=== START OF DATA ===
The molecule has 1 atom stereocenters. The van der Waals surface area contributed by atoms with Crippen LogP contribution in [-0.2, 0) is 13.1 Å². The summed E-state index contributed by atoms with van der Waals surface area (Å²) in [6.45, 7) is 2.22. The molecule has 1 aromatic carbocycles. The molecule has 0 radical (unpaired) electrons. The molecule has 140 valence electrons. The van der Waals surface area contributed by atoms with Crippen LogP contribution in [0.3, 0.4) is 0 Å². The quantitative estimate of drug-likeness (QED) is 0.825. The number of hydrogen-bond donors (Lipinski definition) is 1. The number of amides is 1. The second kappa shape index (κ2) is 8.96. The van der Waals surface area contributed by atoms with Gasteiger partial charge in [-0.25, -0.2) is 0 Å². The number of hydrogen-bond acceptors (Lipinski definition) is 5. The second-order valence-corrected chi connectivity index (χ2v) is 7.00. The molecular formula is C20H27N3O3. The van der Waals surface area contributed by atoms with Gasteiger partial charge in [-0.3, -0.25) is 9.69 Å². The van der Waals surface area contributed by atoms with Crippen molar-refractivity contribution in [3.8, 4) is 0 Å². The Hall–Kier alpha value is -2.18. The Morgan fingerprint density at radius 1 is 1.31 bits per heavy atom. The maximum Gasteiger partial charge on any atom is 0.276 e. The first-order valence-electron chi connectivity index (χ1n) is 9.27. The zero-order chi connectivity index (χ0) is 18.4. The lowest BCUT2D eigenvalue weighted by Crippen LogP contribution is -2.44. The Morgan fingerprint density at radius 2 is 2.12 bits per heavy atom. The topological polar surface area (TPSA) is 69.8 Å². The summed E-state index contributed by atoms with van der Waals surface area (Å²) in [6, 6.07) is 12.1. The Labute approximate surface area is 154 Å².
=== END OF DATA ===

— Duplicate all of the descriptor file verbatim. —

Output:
The molecule has 1 atom stereocenters. The van der Waals surface area contributed by atoms with Crippen LogP contribution in [-0.2, 0) is 13.1 Å². The summed E-state index contributed by atoms with van der Waals surface area (Å²) in [6.45, 7) is 2.22. The molecule has 1 aromatic carbocycles. The molecule has 0 radical (unpaired) electrons. The molecule has 140 valence electrons. The van der Waals surface area contributed by atoms with Crippen LogP contribution in [0.3, 0.4) is 0 Å². The quantitative estimate of drug-likeness (QED) is 0.825. The number of hydrogen-bond donors (Lipinski definition) is 1. The number of amides is 1. The second kappa shape index (κ2) is 8.96. The van der Waals surface area contributed by atoms with Gasteiger partial charge in [-0.25, -0.2) is 0 Å². The number of hydrogen-bond acceptors (Lipinski definition) is 5. The second-order valence-corrected chi connectivity index (χ2v) is 7.00. The molecular formula is C20H27N3O3. The van der Waals surface area contributed by atoms with Gasteiger partial charge in [-0.3, -0.25) is 9.69 Å². The van der Waals surface area contributed by atoms with Crippen molar-refractivity contribution in [3.8, 4) is 0 Å². The Hall–Kier alpha value is -2.18. The Morgan fingerprint density at radius 1 is 1.31 bits per heavy atom. The maximum Gasteiger partial charge on any atom is 0.276 e. The first-order valence-electron chi connectivity index (χ1n) is 9.27. The zero-order chi connectivity index (χ0) is 18.4. The lowest BCUT2D eigenvalue weighted by Crippen LogP contribution is -2.44. The Morgan fingerprint density at radius 2 is 2.12 bits per heavy atom. The topological polar surface area (TPSA) is 69.8 Å². The summed E-state index contributed by atoms with van der Waals surface area (Å²) in [6, 6.07) is 12.1. The Labute approximate surface area is 154 Å².